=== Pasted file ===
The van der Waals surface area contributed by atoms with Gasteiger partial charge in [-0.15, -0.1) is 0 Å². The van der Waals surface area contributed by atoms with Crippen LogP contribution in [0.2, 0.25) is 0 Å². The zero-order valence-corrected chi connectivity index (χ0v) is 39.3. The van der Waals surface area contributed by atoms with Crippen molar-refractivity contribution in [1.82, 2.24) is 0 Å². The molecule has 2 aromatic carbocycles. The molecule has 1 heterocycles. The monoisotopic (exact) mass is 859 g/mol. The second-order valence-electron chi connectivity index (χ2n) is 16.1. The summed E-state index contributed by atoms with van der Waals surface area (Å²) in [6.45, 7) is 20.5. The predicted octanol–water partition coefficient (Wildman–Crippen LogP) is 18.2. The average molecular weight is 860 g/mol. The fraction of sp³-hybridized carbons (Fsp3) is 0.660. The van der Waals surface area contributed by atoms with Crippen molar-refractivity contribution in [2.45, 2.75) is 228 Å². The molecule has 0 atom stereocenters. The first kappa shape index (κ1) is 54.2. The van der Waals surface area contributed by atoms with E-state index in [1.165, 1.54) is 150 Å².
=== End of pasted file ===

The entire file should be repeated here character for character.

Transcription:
The van der Waals surface area contributed by atoms with Gasteiger partial charge in [-0.15, -0.1) is 0 Å². The van der Waals surface area contributed by atoms with Crippen LogP contribution in [0.2, 0.25) is 0 Å². The zero-order valence-corrected chi connectivity index (χ0v) is 39.3. The van der Waals surface area contributed by atoms with Crippen molar-refractivity contribution in [1.82, 2.24) is 0 Å². The molecule has 2 aromatic carbocycles. The molecule has 1 heterocycles. The monoisotopic (exact) mass is 859 g/mol. The second-order valence-electron chi connectivity index (χ2n) is 16.1. The summed E-state index contributed by atoms with van der Waals surface area (Å²) in [6.45, 7) is 20.5. The predicted octanol–water partition coefficient (Wildman–Crippen LogP) is 18.2. The average molecular weight is 860 g/mol. The fraction of sp³-hybridized carbons (Fsp3) is 0.660. The van der Waals surface area contributed by atoms with Crippen molar-refractivity contribution in [2.45, 2.75) is 228 Å². The molecule has 0 atom stereocenters. The first kappa shape index (κ1) is 54.2. The van der Waals surface area contributed by atoms with E-state index in [1.165, 1.54) is 150 Å².